5 Stages of Representational Painting
Ross Whitlock, a well known Nelson artist, once said to me that we are all self taught artists, no matter what art education we chose throughout our artistic career. It’s true, a teacher can give you guidance and may speed up the process a little, but it’s only through practice that you can develop into you own artist. Consequently we feel sometimes a little wobbly on our creative path and wonder if we are going in the right direction. Then you cross the paths with someone who is working similarly and a lightbulb comes on like a bang. This is what happened when I listened to Jed Dorsey in the Learn to Paint Podcast (5. Episode 27). He talked about the five stages in representational painting. I have added an extra stage for watercolour painting (value sketch):
- Design (1.2 Value sketch, watercolour painting)
“Boring!” You might think, “it’s much more fun to start painting straight away.”
You are enthusiastic and want to jump right into your work. We all know that feeling. Who wants to “slow down” and do a lot of prep work before being allowed to get the paintbrush out?
Beware! A simple still life from start to finish takes me about 2-4 hours when I do my preliminary work. Where I go straight into painting I work hard for a minimum of 4 hours. The reason is that it takes time fixing problems. It’s a lot faster to plan ahead so the problems won’t show up in the first place.
The lovely thing about working in five stages is that you can check in each stage how your painting is going. This is how it goes:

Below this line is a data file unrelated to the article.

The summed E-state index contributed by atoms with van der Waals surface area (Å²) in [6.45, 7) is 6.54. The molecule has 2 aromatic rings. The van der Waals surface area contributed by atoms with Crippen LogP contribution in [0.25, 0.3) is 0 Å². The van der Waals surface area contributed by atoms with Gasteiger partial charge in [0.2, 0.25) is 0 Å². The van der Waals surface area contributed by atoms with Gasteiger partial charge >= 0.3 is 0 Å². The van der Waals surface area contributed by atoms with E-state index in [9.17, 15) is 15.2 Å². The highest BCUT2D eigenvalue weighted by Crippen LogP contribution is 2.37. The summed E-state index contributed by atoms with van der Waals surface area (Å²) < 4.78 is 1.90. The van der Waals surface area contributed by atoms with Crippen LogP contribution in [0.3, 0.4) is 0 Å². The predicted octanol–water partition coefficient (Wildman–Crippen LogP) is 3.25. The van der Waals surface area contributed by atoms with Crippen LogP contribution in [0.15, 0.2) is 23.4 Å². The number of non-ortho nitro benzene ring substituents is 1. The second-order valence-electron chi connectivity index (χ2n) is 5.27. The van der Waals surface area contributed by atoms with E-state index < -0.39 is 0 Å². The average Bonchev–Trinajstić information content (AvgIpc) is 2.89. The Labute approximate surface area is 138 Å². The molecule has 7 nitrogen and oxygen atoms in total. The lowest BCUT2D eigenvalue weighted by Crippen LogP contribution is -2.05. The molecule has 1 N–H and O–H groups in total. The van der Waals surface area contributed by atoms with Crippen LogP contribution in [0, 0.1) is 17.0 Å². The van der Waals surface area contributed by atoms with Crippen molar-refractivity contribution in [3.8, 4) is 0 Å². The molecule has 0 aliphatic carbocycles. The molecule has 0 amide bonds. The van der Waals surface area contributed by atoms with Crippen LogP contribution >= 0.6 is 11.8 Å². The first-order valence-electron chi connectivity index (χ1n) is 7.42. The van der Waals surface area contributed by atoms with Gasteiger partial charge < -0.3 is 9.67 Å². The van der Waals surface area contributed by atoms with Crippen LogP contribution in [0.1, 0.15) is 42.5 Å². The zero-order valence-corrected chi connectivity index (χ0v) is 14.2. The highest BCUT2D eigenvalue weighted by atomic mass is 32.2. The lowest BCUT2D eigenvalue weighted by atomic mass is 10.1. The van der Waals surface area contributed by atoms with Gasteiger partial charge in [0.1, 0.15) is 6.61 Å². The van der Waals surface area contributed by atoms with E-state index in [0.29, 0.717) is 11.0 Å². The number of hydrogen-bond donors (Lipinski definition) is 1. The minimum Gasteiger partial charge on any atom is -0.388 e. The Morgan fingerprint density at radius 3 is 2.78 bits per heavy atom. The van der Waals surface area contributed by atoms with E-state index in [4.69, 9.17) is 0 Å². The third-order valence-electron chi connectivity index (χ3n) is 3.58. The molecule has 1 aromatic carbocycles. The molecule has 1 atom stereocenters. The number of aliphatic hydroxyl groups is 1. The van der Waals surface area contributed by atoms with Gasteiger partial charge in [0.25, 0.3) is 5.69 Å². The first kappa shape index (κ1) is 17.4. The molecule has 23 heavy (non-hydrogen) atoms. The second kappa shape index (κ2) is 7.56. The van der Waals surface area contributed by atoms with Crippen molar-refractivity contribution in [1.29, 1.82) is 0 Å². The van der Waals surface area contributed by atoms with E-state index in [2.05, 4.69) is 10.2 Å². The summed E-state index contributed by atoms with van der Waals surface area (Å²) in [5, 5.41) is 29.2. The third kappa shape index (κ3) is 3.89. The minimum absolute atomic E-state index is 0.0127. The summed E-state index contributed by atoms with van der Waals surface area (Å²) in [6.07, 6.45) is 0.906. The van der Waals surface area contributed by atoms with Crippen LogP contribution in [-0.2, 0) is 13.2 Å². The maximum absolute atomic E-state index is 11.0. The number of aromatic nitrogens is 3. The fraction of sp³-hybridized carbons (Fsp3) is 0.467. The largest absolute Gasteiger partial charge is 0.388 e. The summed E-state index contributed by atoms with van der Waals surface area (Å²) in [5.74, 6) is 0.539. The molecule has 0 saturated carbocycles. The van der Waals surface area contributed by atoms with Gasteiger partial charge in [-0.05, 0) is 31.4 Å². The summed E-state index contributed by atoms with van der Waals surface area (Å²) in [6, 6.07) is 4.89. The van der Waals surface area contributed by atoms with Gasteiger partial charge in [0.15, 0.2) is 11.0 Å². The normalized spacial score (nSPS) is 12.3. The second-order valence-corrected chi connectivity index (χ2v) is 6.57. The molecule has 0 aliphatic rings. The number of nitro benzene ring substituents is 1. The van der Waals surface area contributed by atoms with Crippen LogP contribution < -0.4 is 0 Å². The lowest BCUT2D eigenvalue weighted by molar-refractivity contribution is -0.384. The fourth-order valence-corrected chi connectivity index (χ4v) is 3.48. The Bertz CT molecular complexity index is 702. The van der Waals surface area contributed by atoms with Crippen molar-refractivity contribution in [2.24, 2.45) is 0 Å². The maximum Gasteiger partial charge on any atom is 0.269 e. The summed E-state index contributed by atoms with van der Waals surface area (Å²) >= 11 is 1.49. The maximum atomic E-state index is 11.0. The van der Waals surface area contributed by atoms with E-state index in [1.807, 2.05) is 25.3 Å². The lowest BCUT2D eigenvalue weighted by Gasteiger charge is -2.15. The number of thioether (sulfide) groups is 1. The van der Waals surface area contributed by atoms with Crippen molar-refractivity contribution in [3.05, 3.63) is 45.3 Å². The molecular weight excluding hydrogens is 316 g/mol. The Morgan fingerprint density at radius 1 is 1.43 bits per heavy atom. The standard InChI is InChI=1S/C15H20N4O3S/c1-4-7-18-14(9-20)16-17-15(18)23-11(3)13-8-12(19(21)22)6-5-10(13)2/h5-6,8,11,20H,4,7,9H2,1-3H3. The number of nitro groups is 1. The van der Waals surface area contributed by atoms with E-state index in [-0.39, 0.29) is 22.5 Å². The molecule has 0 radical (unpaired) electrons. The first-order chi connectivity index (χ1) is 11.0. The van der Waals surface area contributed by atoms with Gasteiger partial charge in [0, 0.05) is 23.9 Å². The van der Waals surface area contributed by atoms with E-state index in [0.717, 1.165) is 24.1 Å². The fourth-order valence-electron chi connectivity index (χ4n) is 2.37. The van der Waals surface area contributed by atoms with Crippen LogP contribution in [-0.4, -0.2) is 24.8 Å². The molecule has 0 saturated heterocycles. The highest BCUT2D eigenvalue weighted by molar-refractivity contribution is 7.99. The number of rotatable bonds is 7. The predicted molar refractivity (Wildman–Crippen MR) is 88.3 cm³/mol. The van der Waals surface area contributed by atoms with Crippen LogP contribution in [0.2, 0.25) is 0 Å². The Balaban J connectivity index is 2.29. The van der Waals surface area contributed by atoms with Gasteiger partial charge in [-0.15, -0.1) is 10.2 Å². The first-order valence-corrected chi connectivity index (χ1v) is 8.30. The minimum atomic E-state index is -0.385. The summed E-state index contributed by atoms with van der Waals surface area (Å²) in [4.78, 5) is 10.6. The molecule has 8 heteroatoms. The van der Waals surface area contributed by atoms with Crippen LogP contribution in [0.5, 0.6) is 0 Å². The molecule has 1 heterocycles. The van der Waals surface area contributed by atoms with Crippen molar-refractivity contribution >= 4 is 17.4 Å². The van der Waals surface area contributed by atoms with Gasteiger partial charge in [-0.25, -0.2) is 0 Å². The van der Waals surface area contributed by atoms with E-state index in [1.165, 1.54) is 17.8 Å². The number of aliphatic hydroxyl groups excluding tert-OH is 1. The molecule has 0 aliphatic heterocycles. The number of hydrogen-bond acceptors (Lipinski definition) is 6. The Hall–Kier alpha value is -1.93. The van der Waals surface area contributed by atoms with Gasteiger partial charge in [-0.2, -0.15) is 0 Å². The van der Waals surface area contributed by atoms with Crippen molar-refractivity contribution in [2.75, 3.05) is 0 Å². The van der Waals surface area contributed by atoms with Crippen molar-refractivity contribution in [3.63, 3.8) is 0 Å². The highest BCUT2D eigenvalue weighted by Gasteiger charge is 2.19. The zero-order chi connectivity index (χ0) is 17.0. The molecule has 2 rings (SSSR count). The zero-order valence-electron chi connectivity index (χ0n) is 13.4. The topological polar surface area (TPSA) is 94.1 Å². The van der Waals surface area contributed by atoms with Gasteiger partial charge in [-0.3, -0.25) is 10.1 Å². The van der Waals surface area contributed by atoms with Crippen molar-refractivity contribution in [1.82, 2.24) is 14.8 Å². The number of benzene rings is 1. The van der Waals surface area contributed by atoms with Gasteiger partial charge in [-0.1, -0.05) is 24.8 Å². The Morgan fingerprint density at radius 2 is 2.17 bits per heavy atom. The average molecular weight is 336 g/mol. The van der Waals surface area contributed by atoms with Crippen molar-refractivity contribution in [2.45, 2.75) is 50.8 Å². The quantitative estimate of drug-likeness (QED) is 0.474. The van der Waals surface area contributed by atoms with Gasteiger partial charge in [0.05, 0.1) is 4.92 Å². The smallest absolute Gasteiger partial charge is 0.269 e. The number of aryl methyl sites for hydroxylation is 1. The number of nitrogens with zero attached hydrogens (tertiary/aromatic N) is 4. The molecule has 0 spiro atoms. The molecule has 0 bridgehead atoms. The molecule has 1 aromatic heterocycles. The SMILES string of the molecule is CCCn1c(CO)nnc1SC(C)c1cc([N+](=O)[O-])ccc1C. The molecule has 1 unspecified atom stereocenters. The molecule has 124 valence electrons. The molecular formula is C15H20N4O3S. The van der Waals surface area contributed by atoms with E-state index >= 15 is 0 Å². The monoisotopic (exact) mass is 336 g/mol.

In the first stage you evaluate the design of your work. This means you look at your composition, which includes your shapes, balance, distances, angles, colour harmony. I encourage everyone to start with little thumbnail sketches (roughly 2cm x 3cm). Try to create at least eight different sketches. If you work with a viewfinder, include various angles of your subject and zoom in and out. If you work from a photo you will probably not explore different angles, but you can still zoom in and out (crop). You can take things out that don’t help your painting’s story or you can move them around to create better balance.
While you are drawing these thumbnail sketches allow yourself three values (dark, mid-tone, light). This will show you how your light and dark shapes work together and balance. This process takes about 10-20 minutes.
It’s surprising how creative you get when you are forced to do eight different sketches. Very often the last three sketches are the most interesting because you are forced to get creative and think outside of the box. Sometimes however, I refer back to my first sketch and confirm that it is still my favourite.
Design is the most important part of the painting process. When your design is poor, your colours and drawing can be as good as you want, the painting however, will never be a great painting. This means you have wasted several hours creating something mediocre and may spend even more time fixing it.
On the other hand, a painting can be pleasing despite poor brushstrokes and ok colours, if the design is good.
After my thumbnail sketches I do a little colour analysis, which means I choose the three primary colours I can see working best. I like to limit myself to three colours (if possible) and mix all my secondary colours and greys. This makes the painting process a breeze and I have instant colour harmony.